In a Federal Register Notice that published on February 27, 2014 (see here), the Drug Enforcement Agency (DEA) announced the proposed Rulemaking to place all hydrocodone-containing combination products into the more restrictive Schedule II category from Schedule III of the Controlled Substances Act. This process has been going on for several years and now looks like it will swiftly move towards becoming reality. This move has been hotly debated among consumer groups, healthcare providers, drug abuse experts and the like. FDA held a public advisory meeting in January 2013 to meet the requirement established by one of the provisions of Food and Drug Administration Safety and Innovation Act of 2012 (FDASIA). The Advisory Committee meeting was a compromise reached in FDASIA, as changing the schedule of these products was one thing that the Act’s sponsors had considered. The Committee that was charged with making a recommendation voted 19-10 in favor of the rescheduling effort.
Subsequent to the meeting, (to which the FDA received almost 800 comments), FDA and the Division of Health and Human Services (DHHS) provided their recommendation on rescheduling of Hydrocodone combination products (HCP) to the DEA. The DEA considered the following factors in reaching a final decision:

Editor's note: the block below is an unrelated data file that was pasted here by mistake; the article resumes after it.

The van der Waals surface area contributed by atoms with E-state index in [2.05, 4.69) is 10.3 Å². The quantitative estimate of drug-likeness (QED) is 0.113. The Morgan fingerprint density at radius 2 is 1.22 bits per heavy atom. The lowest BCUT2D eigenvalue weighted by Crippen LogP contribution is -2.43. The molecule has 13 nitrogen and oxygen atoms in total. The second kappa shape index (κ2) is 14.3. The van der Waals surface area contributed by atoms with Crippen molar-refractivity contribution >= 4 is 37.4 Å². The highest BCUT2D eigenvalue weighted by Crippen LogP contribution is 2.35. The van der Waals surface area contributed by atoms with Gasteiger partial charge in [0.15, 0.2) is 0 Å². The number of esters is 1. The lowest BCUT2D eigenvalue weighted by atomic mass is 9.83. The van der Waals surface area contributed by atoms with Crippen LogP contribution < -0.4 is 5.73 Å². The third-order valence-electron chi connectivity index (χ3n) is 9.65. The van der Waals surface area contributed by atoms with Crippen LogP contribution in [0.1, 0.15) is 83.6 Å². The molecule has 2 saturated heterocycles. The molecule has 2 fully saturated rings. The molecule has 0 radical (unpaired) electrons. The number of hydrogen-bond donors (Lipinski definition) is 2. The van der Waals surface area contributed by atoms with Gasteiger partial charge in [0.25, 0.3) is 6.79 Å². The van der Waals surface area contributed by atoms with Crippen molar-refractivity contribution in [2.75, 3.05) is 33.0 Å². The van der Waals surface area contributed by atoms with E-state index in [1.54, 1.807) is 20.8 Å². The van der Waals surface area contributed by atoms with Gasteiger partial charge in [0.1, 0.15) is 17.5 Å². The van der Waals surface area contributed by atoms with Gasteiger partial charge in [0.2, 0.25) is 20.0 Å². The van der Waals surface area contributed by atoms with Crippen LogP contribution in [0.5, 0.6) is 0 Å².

a) Individuals are using HCPs in amounts sufficient to create a hazard to their health, to the safety of other individuals, or to the community.
b) There is a significant diversion of HCPs from legitimate drug channels,according to forensic laboratory data as reported by the National Forensic Laboratory System.
c) Individuals are using HCPs on their own initiative rather than on the basis of medical advice.
d) HCPs are so related in their action to a drug or other substance already listed as having a potential for abuse to make it likely that they will have the same potential for abuse as such substance, thus making it reasonable to assume that there may be significant diversion from legitimate channels, significant use contrary to or without medical advice, or that they have a substantial capability of creating hazards to the health of the user or to the safety of the community.
Based on the DEA’s evaluation of the information in totality they have determined that:
- HCPs have a high potential for abuse similar to that of Schedule II substances;
- HCPs have a currently accepted medical use in treatment in the United States. According to the HHS, several pharmaceutical products containing hydrocodone in combination with acetaminophen, aspirin, NSAIDS, and homatropine are approved by FDA for use as analgesics for pain relief and for the symptomatic relief of cough and upper respiratory symptoms associated with allergies and colds; and
- Abuse of HCPs may lead to severe psychological or physical dependence similar to that of schedule II substances.
Based on these findings, the Administrator of the DEA concludes that HCPs warrant control in schedule II of the CSA. 21 U.S.C. 812(b)(2).
Drug manufacturers should begin preparations for assuring they have all of the proper storage and administrative procedures in place in anticipation of a final ruling.